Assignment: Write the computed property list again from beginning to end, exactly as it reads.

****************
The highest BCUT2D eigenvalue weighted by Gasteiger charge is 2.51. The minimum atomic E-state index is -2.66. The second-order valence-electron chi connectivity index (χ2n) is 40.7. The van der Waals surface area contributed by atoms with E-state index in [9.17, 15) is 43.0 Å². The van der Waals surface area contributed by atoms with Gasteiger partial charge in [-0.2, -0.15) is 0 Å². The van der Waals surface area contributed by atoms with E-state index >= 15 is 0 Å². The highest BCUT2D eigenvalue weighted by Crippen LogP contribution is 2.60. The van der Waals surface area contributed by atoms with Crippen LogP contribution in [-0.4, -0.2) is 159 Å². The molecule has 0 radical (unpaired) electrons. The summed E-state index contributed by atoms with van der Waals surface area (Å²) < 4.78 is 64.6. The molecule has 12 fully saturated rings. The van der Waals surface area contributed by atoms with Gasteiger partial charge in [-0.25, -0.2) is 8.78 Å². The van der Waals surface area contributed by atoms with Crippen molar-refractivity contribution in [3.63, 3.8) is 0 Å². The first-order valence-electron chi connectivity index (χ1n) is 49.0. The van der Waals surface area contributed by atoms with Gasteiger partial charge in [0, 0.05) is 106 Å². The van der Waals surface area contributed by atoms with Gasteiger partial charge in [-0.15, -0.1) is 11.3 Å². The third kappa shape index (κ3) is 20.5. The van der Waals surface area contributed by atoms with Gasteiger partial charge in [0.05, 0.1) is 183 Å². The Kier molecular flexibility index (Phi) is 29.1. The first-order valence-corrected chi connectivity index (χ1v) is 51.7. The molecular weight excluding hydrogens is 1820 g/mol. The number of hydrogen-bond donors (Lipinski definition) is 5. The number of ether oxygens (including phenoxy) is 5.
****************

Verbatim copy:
The highest BCUT2D eigenvalue weighted by Gasteiger charge is 2.51. The minimum atomic E-state index is -2.66. The second-order valence-electron chi connectivity index (χ2n) is 40.7. The van der Waals surface area contributed by atoms with E-state index in [9.17, 15) is 43.0 Å². The van der Waals surface area contributed by atoms with Gasteiger partial charge in [-0.2, -0.15) is 0 Å². The van der Waals surface area contributed by atoms with E-state index >= 15 is 0 Å². The highest BCUT2D eigenvalue weighted by Crippen LogP contribution is 2.60. The van der Waals surface area contributed by atoms with Crippen LogP contribution in [-0.4, -0.2) is 159 Å². The molecule has 0 radical (unpaired) electrons. The summed E-state index contributed by atoms with van der Waals surface area (Å²) < 4.78 is 64.6. The molecule has 12 fully saturated rings. The van der Waals surface area contributed by atoms with Gasteiger partial charge in [-0.25, -0.2) is 8.78 Å². The van der Waals surface area contributed by atoms with Crippen molar-refractivity contribution in [3.63, 3.8) is 0 Å². The first-order valence-electron chi connectivity index (χ1n) is 49.0. The van der Waals surface area contributed by atoms with Gasteiger partial charge in [0, 0.05) is 106 Å². The van der Waals surface area contributed by atoms with Gasteiger partial charge in [-0.15, -0.1) is 11.3 Å². The third kappa shape index (κ3) is 20.5. The van der Waals surface area contributed by atoms with Gasteiger partial charge in [0.05, 0.1) is 183 Å². The Kier molecular flexibility index (Phi) is 29.1. The first-order valence-corrected chi connectivity index (χ1v) is 51.7. The molecular weight excluding hydrogens is 1820 g/mol. The number of hydrogen-bond donors (Lipinski definition) is 5. The number of ether oxygens (including phenoxy) is 5.